The sapphic stanza, characterized by three sapphic lines and a fourth called the adonic, was probably adapted by the Latin poet Catallus from his reading of Sappho’s odes. Through Horace, the sapphic form became popular with first Roman poets, then later European poets who studied Latin poetry for models of expression and for poetic forms. Steele’s sapphic stanzas follow the tradition of four unrhymed lines per strophe. The metrical structure of the three sapphic lines is two trochees (one long followed by one short syllable) and a dactyl (one long and two short syllables) completed by two more trochees. The adonic line features one dactyl and one trochee, which highlights the rhythm. Following Horace, there are substitutions in the first, second, and third lines among the stanzas to enhance the flow. While the meter is intricate, the use of it is subtle and unobtrusive. Steele’s facility with the form may be favorably compared with that of Robert Frost or Philip Larkin.
The poem presents a problem, which it sets about to solve. The hypothesis, revealed in the initial stanza, is that anger is a problem for human nature. This issue is more fully studied in stanzas 2-6. The conclusion, found in stanza 7, is optimistic, stressing how impulses can be controlled through reason. The syllogism runs thus: If anger controls people, then people only make trouble for themselves by giving in to it; therefore, self-control allows people to master what might ruin them and those whom they love.
In the repetition of the invocational phrase “May I,” located in stanzas 1-3 and stanza 5, Steele employs the rhetorical device known as anaphora. Steele advances his desires by degrees from wanting to stop being angry, to looking for proof that anger is wrong, to finally putting his feelings to “good purpose” by learning from his errors in judgment. When Vergil cites the examples of Attila and Genghis Khan in stanza 4, he uses an obsolete form of anaphora, known as asphaleia, in which examples are cited in support of an idea, not to make the claim or to confirm its validity.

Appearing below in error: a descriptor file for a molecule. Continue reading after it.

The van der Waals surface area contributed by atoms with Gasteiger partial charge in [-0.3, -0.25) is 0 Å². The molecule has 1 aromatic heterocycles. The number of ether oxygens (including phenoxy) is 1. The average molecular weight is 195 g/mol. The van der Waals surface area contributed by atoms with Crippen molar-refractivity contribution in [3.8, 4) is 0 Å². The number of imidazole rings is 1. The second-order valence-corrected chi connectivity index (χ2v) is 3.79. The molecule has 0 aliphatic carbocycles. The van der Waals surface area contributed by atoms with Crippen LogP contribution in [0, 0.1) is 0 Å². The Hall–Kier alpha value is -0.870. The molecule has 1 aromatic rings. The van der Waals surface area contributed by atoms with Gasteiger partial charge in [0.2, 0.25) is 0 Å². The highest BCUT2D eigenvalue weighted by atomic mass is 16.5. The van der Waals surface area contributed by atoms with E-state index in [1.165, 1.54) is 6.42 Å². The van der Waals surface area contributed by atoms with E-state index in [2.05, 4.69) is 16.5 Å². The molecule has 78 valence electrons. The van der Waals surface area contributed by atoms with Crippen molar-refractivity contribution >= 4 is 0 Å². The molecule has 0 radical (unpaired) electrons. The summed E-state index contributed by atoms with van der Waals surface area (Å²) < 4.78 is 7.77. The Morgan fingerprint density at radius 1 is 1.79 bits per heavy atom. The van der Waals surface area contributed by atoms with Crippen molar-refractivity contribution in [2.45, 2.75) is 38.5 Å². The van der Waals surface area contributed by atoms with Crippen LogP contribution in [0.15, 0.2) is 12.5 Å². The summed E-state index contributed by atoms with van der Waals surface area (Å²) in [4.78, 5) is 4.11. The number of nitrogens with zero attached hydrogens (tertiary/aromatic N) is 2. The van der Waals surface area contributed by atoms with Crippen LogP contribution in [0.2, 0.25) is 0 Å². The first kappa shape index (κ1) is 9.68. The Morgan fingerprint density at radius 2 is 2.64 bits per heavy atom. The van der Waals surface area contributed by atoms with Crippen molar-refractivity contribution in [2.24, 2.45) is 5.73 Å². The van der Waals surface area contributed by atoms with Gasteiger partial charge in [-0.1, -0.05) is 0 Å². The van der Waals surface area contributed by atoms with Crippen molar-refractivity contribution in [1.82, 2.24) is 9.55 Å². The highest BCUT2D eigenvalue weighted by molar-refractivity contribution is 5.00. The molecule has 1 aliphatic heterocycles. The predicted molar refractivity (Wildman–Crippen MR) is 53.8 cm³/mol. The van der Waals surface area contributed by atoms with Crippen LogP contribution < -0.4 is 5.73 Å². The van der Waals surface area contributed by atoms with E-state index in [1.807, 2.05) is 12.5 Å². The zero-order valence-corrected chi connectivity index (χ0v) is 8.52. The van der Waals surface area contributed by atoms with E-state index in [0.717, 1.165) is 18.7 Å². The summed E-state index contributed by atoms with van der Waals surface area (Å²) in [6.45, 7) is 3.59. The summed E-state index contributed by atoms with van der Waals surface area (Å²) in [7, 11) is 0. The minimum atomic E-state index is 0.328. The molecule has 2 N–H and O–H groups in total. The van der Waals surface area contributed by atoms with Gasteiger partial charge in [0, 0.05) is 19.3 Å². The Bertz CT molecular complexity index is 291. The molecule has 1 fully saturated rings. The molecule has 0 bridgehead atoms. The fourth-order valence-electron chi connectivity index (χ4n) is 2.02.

The language of the poem, like its descriptive qualities, is clear and direct. Steele does not use extended metaphors, the symbolism is easily interpreted, and the use of allusions is not exceptionally complex. From textual clues, the reader knows that Attila and Genghis Khan were destructive forces, not to mention spoilers among the people they conquered. The allusion to The Divine Comedy is also general enough not to elude most readers.
Finally, Steele uses enjambment in both of its meanings. First, he completes ideas introduced in the first or second lines in the third or fourth lines of the stanza. Second, he blends the middle of the poem, stanzas 3-5, together, carrying over the narrative of literary and historical proofs of the destructive power of anger, from one stanza to the next. Stanzas 1, 2, 6, and 7 are complete as sentences and individual thoughts. The balancing between enjambment and end-stopped stanzas gives the speaker a certain decisiveness and creates a pace of hurry and rest.
Last Updated on May 6, 2015, by eNotes Editorial. Word Count: 1471
In Sapphics Against Anger: And Other Poems, Timothy Steele modifies, in a sense, the idea in the title of Robert Frost’s poem, “Neither Out Far nor in Deep,” to “out far but not in deep.” To Steele, the lengthening of our lives teaches us to reduce our expectations and, much like a well-trimmed boat, to sail upon rather than to plunge into the blinding and killing depths of existence. As he considers reduction in the various forms through which his experience has led him to perceive it, he reminds one that moderation is the requirement of a graceful survival and the tutor of hope.
Steele frames his book with settings that establish the range of his subjects. The first two poems in the book, “From a Rooftop” and “The Sheets,” focus on the world of man, with its crowding, its reach, and its common acts, and the last poem in the book, “Toward Calgary,” focuses on the world of nature, with its silence, its distance, and its common life.